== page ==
ALAN ALDA (Narration) How the ships sail so well while only skimming the surface fascinates

LEIF WAGNER SMITT, at the helm of the Roar Ege.

LEIF WAGNER SMITT This is a little merchant vessel. Only a few people were sailing it and it was carrying goods rather than people. It's a wonderful little vessel and I am intrigued by the easy handling of the ship, how well she maneuvers.

ALAN ALDA (Narration) The Viking boats handle well even without the deep keel modern sailboats rely on for stability and maneuverability. Leif has been testing a scale model of the Roar Ege to explore the consequences of having a keel only a few inches deep. He's setting up the model in the tow tank of the Danish Maritime Institute in Copenhagen, where he's the chief naval architect. The model is being towed through the water at a slight angle to simulate sailing.

LEIF WAGNER SMITT This is five knots, five knots. And this is a very typical speed when beating to windward.

ALAN ALDA (Narration) This 750-foot long tow tank usually tests the very latest in ship designs, not one over a thousand years old. Leif is trying to replicate in the tank something we saw when we were sailing in the warship, the Helga -- a trail of bubbles streaming out behind us a foot or two beneath the surface. And here's that same stream of bubbles behind the model.

LEIF WAGNER SMITT As the water is flowing under the boat it generates a rolling vortex of water. In the center of that is very low pressure, and any air in the water will then collect in the center.

ALAN ALDA (Narration) Viking ships have their rudder at the side, where they are often in the way of that tube of air bubbles. This should in theory make the ship more difficult to steer, as the bubbles boil around the rudder. In fact Viking ships steer well -- and Leif now thinks he knows why. He believes that a previously mysterious projection on the rear of the rudder may help get rid of the bubbles before they cause a problem.

ALAN ALDA So that was invented a thousand or more years ago?

OLE CRUMLIN PEDERSON That was invented at that time, in the Viking Age, and forgotten after that, and only rediscovered when we made these experiments with the working reconstruction of the ships.

ALAN ALDA (Narration) But if the rudder design was important to the Viking ships' performance, another innovation was critical: the ability to quickly lower both sail and mast and switch from wind power to muscle power. The real secret of the Viking warships was their ability to strike almost anywhere along a shore or riverbank. Here the ships' lightness, shallow draft and oar- power as well as sail-power gave them unprecedented speed and flexibility -- assuming an experienced crew!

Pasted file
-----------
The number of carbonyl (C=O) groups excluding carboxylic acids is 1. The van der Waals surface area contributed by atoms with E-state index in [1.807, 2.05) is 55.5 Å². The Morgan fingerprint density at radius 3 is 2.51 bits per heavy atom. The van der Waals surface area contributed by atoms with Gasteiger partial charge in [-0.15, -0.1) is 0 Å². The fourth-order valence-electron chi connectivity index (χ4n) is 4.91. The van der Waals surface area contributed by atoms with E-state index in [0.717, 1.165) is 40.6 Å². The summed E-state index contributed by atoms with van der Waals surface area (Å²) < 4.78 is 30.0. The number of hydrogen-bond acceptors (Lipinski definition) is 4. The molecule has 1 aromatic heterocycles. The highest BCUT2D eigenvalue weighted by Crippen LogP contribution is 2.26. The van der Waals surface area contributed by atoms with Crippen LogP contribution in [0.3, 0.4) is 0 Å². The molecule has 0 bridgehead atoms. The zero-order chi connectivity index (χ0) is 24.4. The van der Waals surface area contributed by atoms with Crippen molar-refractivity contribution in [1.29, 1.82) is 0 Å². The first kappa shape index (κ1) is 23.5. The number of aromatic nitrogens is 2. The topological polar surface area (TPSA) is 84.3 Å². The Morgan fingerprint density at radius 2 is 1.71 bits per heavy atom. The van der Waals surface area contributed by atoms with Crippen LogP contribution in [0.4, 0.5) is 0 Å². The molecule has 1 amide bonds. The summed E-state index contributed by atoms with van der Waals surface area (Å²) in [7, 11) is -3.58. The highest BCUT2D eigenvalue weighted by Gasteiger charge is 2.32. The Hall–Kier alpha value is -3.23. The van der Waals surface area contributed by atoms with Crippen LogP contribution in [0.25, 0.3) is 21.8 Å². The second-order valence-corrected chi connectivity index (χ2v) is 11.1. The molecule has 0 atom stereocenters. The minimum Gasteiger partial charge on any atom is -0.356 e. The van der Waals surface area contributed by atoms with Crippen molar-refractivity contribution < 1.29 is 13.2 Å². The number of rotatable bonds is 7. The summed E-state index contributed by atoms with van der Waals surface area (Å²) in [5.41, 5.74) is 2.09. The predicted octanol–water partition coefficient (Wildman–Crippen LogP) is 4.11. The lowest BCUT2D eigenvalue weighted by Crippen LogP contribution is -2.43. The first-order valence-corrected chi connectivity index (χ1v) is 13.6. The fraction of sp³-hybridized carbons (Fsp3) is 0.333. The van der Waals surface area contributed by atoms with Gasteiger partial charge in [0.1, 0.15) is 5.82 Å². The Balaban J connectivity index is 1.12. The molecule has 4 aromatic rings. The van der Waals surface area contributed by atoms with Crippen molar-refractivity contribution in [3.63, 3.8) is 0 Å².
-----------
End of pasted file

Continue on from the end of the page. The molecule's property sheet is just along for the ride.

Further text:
ALAN ALDA Why do I keep banging you in the back like that? OARSMAN Technique!

ALAN ALDA (Narration) Our day of playing at being Vikings ended with a row back to Roskilde harbor -- where, just a few days after my visit, excavations began on yet another group of newly discovered Viking ships. One lies out in the harbor itself, where this section of bottom framing was among the first pieces to be recovered. Another ship was found by workers digging the foundation for an addition to the Viking Ship Museum. Once again, as out in the fjord 40 years ago, an almost complete Viking warship is being recovered after having been buried for a thousand years. The first indications are that this ship could be the biggest ever discovered, twice as big as the Helga. Viking ships and their warrior crews once conquered much of the known world. Now the ships' rediscovery and reconstruction is giving us a glimpse of what made the Vikings so powerful.

ALAN ALDA Do you feel a little closer to them as people? Did you get a new look at them? MAX WEINER Oh yes, I think we are in very close contact with them by doing, trying to do actually, we are trying to do exactly what they do, but we are pretty aware that we are not sailing these boats as well as they did. And you know that gives us a certain respect for our forefathers.

back to top


ALAN ALDA The most famous voyage by a Norseman in the Viking age was that of Leif Erikson -- also known as Lucky -- who discovered Vinland -- the land we call America -- around the year one thousand. But this sculpture celebrates another, even earlier voyage, by the Norseman Ingolfur Arnarson, in 874. Never heard of him? Well that means you've never been here to Reykjavik, the city he founded as the official First Settler of Iceland. Following Ingolfur -- who must have been one terrific real estate salesman -- about 25,000 of his fellow Norsemen and Norsewomen settled here in the next 50 years or so. Most of today's Icelanders -- who number about a quarter of a million -- are direct descendents of those early settlers -- and they look like it, too.

ALAN ALDA (Narration) But it's not just the first settlers and their most recent descendents who can be counted.

ALAN ALDA Is it actually true that you know about how many people have ever lived in Iceland?


ALAN ALDA How do you know such a thing?

KARI STEFANSSON Because we know the genealogy, we know the names.

ALAN ALDA You know the names of all the people who ever lived?

KARI STEFANSSON Yeah, we know the names. We know who were their fathers and mothers and daughters and sons, we know where they lived...

ALAN ALDA That's remarkable. How many people ever lived here?